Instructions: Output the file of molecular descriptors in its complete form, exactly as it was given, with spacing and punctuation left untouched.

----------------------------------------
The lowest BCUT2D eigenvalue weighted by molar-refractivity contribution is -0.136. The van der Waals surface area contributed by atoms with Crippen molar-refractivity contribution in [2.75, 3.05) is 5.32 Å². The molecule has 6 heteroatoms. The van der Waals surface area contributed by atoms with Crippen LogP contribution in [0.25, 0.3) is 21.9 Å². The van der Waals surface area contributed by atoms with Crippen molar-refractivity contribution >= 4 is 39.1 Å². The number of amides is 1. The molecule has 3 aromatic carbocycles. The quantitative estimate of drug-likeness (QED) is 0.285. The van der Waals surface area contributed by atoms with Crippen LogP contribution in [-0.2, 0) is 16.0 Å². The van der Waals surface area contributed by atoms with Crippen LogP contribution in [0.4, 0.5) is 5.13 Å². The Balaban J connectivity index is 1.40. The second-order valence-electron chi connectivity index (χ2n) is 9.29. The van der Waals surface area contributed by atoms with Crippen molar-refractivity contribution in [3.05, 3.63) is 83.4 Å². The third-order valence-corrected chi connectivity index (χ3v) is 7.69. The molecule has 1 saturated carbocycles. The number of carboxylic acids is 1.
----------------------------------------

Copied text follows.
The lowest BCUT2D eigenvalue weighted by molar-refractivity contribution is -0.136. The van der Waals surface area contributed by atoms with Crippen molar-refractivity contribution in [2.75, 3.05) is 5.32 Å². The molecule has 6 heteroatoms. The van der Waals surface area contributed by atoms with Crippen LogP contribution in [0.25, 0.3) is 21.9 Å². The van der Waals surface area contributed by atoms with Crippen molar-refractivity contribution >= 4 is 39.1 Å². The number of amides is 1. The molecule has 3 aromatic carbocycles. The quantitative estimate of drug-likeness (QED) is 0.285. The van der Waals surface area contributed by atoms with Crippen LogP contribution in [-0.2, 0) is 16.0 Å². The van der Waals surface area contributed by atoms with Crippen LogP contribution in [0.4, 0.5) is 5.13 Å². The Balaban J connectivity index is 1.40. The second-order valence-electron chi connectivity index (χ2n) is 9.29. The van der Waals surface area contributed by atoms with Crippen molar-refractivity contribution in [3.05, 3.63) is 83.4 Å². The third-order valence-corrected chi connectivity index (χ3v) is 7.69. The molecule has 1 saturated carbocycles. The number of carboxylic acids is 1.